UK small businesses are underestimating the impact a cyber attack could have on their reputation and must take steps to protect it, according to the findings of the Small Business Reputation and the Cyber Risk report, launched by the Government’s Cyber Streetwise campaign and KPMG.
Despite the vast majority (93%) of small businesses surveyed thinking about their company’s reputation frequently or all the time, they aren’t considering how a breach could affect it. In fact, less than a third (29%) of small companies surveyed that haven’t experienced a breach say the potential damage a cyber breach could cause is an “important” consideration.
However 83% consumers surveyed are now concerned about which businesses have access to their data and whether it’s safe, and over half (58%) say that a cyber breach would discourage them from using a business in the future.
This concern is even greater in the supply chain. Recently published KPMG Supply Chain research supports this ; 86% of procurement departments would consider removing a supplier from their roster due to a breach, highlighting that an attack can have serious short and long term implications. 94% of procurement managers say that cyber security standards are important when awarding a project to an SME supplier.
This is reflected by the fact that the majority (89%) of small businesses surveyed who have experienced a breach felt the attack impacted their reputation in some way, with 31% of those having been breached reporting brand damage, 30% reporting a loss of clients and a quarter receiving negative reviews on social media.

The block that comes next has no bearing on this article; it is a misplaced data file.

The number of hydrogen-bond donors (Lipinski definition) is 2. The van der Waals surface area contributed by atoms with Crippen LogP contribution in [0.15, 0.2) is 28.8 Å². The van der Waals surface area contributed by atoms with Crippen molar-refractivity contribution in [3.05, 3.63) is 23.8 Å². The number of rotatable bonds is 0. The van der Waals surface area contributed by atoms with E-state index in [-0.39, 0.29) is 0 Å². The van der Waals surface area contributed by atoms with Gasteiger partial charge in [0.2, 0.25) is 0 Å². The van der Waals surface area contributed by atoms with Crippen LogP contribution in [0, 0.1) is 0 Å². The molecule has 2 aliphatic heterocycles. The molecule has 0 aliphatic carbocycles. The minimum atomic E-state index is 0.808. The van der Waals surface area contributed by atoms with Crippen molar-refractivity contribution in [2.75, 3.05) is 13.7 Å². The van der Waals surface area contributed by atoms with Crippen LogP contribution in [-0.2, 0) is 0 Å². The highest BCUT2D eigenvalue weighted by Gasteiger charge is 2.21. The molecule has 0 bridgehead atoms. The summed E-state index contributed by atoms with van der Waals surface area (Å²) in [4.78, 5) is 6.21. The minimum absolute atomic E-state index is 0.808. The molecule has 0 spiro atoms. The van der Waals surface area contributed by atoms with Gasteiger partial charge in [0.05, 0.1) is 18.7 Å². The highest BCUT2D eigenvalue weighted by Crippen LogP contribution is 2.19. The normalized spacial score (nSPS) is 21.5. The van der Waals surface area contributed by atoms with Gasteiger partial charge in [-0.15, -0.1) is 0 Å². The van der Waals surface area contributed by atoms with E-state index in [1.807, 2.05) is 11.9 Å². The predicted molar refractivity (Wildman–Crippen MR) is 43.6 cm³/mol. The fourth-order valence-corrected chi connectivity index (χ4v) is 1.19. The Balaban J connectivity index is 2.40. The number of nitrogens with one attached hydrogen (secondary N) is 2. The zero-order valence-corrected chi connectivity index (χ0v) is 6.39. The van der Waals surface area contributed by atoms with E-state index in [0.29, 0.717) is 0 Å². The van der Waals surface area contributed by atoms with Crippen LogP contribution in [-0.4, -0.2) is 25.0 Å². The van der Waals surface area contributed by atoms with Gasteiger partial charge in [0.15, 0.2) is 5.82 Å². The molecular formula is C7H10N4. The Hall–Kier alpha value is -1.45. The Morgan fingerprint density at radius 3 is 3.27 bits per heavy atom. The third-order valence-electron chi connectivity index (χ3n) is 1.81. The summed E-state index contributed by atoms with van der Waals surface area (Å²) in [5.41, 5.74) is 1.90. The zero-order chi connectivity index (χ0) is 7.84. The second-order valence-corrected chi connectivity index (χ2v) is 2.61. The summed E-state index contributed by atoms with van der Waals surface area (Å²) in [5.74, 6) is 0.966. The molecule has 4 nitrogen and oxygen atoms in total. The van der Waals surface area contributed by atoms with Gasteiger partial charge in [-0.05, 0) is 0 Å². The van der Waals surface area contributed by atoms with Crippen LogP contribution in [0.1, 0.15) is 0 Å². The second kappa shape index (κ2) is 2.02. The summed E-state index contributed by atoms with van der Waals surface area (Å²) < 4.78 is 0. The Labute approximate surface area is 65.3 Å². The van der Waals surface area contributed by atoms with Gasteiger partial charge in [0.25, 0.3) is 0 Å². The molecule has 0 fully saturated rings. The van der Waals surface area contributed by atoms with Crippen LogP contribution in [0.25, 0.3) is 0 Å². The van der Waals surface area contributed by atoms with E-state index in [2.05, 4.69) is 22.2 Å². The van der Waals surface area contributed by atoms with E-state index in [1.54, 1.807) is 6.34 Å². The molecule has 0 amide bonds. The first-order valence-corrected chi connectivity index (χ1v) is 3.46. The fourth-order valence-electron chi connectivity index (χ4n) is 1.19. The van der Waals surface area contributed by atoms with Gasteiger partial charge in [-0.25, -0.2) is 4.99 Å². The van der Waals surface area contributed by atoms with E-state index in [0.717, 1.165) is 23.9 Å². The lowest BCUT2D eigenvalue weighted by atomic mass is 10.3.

And the impact has been long lasting. One in four (26%) of those surveyed who have experienced a breach have been unable to grow in line with previous expectations, and almost a third (31%) said it took over six months for the business to get back on track. Quality of service is also a risk; those who experienced a cyber breach found it caused customer delays (26%) and impacted the business’ ability to operate (93%).
The lack of concern around potential reputation damage may be explained by the fact that many small businesses don’t realise the value of their data. The vast majority (95%) of small companies surveyed hold data in the IT systems, yet more than a fifth of those surveyed (22%) don’t consider it to be commercially sensitive. Even though customer, financial and IP data can be shared with competitors if a company is attacked, just one in five (19%) small businesses said they would be immediately concerned about competitors gaining advantage if they were breached.
The report also reveals that many small businesses (51%) surveyed don’t think they will be a target for an attack, despite the majority of consumers worrying about the security of their data, especially in the hands of small businesses.
Danny Lawrence, NPCC National Cyber PROTECT Coordinator, comments:
“A cyber attack may prove so serious that it impairs an organisation’s ability to operate and even function longer term. Doing nothing can no longer be an option – small and medium sized businesses place their reputation and existence on the line if they fail to take action. I would encourage all SMEs to consider their cyber security, seek out support from resources available (such as Cyber Streetwise and the Cyber Essentials scheme) and consider making this piece of work a critical part of their business strategies in 2016.”